Burroughs claimed that he dropped the gun and it misfired, then changed the account again to say that he accidentally misfired the gun while trying to sell the weapon to an acquaintance, an account which was corroborated by two witnesses who had been coached by Jurado.[14] Burroughs testified that he had not known that the gun was loaded because he had not used it in three months, and that while he had been checking the gun, the carriage had slipped and it had misfired at Vollmer. [15] As a result, he was charged with criminal negligence, which carried a maximum sentence of five years. [18]

For a year, Burroughs reported every Monday morning to the jail in Mexico City while Jurado worked to resolve the case. However, Jurado fled to Brazil after shooting a youth who had accidentally damaged his Cadillac.[19] Burroughs decided to follow Jurado's example and fled back to the United States, where he was fortunate that Louisiana had not issued a warrant for his arrest on the previous narcotic charge. In absentia, Burroughs was convicted of manslaughter in Vollmer's death. He received a two-year suspended sentence.[5]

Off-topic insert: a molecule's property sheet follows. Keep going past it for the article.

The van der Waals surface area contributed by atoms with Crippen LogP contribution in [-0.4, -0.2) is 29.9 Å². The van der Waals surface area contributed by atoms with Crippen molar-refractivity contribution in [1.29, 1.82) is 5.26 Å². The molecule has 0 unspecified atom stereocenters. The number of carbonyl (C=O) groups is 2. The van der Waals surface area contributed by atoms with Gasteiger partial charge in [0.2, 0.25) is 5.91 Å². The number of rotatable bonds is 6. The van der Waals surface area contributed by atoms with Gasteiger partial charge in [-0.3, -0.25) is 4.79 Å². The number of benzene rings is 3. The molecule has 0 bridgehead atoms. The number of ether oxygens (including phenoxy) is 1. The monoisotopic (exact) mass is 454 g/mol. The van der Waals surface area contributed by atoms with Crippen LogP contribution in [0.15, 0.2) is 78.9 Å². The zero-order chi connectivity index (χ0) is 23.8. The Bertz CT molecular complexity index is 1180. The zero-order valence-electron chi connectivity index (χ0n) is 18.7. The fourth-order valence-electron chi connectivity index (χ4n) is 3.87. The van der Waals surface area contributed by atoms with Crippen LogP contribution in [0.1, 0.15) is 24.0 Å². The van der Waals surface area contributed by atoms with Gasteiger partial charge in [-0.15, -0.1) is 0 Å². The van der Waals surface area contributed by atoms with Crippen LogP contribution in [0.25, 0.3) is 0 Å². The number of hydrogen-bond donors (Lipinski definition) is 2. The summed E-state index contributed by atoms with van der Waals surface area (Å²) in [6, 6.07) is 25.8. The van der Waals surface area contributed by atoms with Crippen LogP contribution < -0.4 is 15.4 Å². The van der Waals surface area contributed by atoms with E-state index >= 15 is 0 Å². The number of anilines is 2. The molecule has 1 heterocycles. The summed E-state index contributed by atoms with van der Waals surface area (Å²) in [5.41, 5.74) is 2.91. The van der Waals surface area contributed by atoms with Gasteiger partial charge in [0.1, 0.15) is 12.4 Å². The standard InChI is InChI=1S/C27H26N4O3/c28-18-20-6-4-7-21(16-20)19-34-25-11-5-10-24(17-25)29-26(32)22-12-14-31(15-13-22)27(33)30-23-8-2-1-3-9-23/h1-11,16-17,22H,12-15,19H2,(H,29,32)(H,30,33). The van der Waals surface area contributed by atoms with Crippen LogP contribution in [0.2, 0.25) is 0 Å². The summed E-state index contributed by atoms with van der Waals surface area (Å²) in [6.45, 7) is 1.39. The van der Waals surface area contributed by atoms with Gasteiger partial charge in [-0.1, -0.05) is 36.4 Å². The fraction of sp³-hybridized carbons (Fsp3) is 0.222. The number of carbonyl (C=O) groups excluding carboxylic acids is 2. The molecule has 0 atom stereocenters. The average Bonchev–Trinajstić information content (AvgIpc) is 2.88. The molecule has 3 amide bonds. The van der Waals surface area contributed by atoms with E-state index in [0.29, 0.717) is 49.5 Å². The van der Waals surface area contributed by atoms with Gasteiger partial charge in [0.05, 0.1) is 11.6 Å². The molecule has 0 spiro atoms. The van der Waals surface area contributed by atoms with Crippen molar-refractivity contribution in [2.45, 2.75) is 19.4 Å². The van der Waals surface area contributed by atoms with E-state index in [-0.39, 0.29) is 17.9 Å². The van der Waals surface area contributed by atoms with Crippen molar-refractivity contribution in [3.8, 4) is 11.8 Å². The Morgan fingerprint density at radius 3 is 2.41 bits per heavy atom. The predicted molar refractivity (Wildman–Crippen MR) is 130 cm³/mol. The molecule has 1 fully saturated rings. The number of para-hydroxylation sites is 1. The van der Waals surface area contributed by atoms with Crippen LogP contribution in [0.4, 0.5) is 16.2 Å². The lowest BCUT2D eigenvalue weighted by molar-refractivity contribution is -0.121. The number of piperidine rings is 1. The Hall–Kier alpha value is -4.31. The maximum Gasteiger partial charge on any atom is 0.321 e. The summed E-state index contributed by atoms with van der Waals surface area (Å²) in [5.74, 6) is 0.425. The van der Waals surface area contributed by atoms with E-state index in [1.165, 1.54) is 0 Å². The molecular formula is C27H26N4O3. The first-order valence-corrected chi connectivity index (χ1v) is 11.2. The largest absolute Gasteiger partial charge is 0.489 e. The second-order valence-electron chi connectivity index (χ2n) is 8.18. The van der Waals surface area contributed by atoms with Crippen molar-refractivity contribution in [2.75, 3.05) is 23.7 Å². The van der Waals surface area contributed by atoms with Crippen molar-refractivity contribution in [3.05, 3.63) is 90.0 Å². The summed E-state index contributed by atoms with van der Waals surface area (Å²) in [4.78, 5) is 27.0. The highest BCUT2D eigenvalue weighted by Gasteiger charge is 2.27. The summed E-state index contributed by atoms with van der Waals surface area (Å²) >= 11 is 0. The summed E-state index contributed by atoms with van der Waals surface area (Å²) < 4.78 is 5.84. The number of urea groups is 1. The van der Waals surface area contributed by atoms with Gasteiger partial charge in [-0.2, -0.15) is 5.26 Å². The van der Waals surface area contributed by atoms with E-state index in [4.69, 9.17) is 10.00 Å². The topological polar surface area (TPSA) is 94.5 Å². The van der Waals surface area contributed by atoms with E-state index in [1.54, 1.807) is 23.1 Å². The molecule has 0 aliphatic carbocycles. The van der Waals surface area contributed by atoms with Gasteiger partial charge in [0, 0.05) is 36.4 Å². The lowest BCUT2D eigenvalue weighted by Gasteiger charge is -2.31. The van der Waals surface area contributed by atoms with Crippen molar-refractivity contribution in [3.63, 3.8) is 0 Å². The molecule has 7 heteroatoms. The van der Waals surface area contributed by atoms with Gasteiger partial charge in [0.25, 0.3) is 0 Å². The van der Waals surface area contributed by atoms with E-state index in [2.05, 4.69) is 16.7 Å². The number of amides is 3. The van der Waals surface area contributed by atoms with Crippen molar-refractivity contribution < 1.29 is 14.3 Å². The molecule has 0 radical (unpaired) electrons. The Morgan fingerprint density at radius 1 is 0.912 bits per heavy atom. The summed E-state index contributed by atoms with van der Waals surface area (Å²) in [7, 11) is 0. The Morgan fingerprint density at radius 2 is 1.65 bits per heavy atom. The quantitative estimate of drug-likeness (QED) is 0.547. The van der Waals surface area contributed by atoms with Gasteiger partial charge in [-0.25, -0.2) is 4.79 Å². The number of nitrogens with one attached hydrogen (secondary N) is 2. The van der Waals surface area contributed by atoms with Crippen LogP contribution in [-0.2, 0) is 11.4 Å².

Vollmer was buried in Mexico City and her parents took her two children back to the United States. Her daughter Julie went to live with her maternal grandparents in Loudonville and assumed the surname Vollmer, while Vollmer's son was raised by her in-laws.[5]

Reactions to Vollmer's death[edit]

Friends of the couple were divided in opinion on the case. Ginsberg and Carr defended Burroughs and believed that Vollmer may have encouraged the William Tell incident, stating she had seemed suicidal when they visited her in 1951.[9] Haldon Chase, who had also visited Burroughs and Vollmer in 1951 in Mexico City, distanced himself from Burroughs after Vollmer's death.[20] Chase believed that Vollmer "had wanted to die," but that Burroughs story was "a sham, a put-up thing to release Bill, to let him commit the ultimate crime."[21] In interviews with Ted Morgan from 1983-1986, Burroughs said "Allen was always making it out as a suicide on her part, and I do not accept that cop-out."[9] By the 1980s, Burroughs had publicly returned to the William Tell story to explain the killing of Joan.

In a 1954 letter to Ginsberg, Burroughs wrote about his fears that he had subconsciously wanted to kill Joan: "May yet attempt a story or some account of Joan's death. I think I am afraid. Not exactly to discover unconscious intent, it's more complex, more basic, and more horrible, as if the brain drew the bullet toward it."[22]

In the introduction to Queer, Burroughs describes how Joan's death exposed him to the risk of possession by a malevolent entity he called "the Ugly Spirit", forcing him to become a writer as a consequence: